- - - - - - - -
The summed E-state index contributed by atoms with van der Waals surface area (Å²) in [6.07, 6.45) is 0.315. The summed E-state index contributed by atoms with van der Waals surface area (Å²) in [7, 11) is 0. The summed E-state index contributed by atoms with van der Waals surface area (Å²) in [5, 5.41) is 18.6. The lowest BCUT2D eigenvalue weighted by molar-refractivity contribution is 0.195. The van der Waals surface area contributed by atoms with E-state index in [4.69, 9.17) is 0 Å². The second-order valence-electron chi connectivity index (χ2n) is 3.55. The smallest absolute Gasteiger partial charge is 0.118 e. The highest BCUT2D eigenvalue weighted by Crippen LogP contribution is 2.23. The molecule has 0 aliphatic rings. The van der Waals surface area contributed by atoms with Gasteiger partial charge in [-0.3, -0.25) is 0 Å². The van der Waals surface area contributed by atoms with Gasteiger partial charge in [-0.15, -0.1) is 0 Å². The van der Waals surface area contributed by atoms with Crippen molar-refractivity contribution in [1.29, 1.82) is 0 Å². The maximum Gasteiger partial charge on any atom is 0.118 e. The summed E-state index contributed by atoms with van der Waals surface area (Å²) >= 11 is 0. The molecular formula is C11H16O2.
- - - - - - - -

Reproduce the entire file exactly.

The summed E-state index contributed by atoms with van der Waals surface area (Å²) in [6.07, 6.45) is 0.315. The summed E-state index contributed by atoms with van der Waals surface area (Å²) in [7, 11) is 0. The summed E-state index contributed by atoms with van der Waals surface area (Å²) in [5, 5.41) is 18.6. The lowest BCUT2D eigenvalue weighted by molar-refractivity contribution is 0.195. The van der Waals surface area contributed by atoms with E-state index in [4.69, 9.17) is 0 Å². The second-order valence-electron chi connectivity index (χ2n) is 3.55. The smallest absolute Gasteiger partial charge is 0.118 e. The highest BCUT2D eigenvalue weighted by Crippen LogP contribution is 2.23. The molecule has 0 aliphatic rings. The van der Waals surface area contributed by atoms with Gasteiger partial charge in [-0.3, -0.25) is 0 Å². The van der Waals surface area contributed by atoms with Gasteiger partial charge in [-0.15, -0.1) is 0 Å². The van der Waals surface area contributed by atoms with Crippen molar-refractivity contribution in [1.29, 1.82) is 0 Å². The maximum Gasteiger partial charge on any atom is 0.118 e. The summed E-state index contributed by atoms with van der Waals surface area (Å²) >= 11 is 0. The molecular formula is C11H16O2.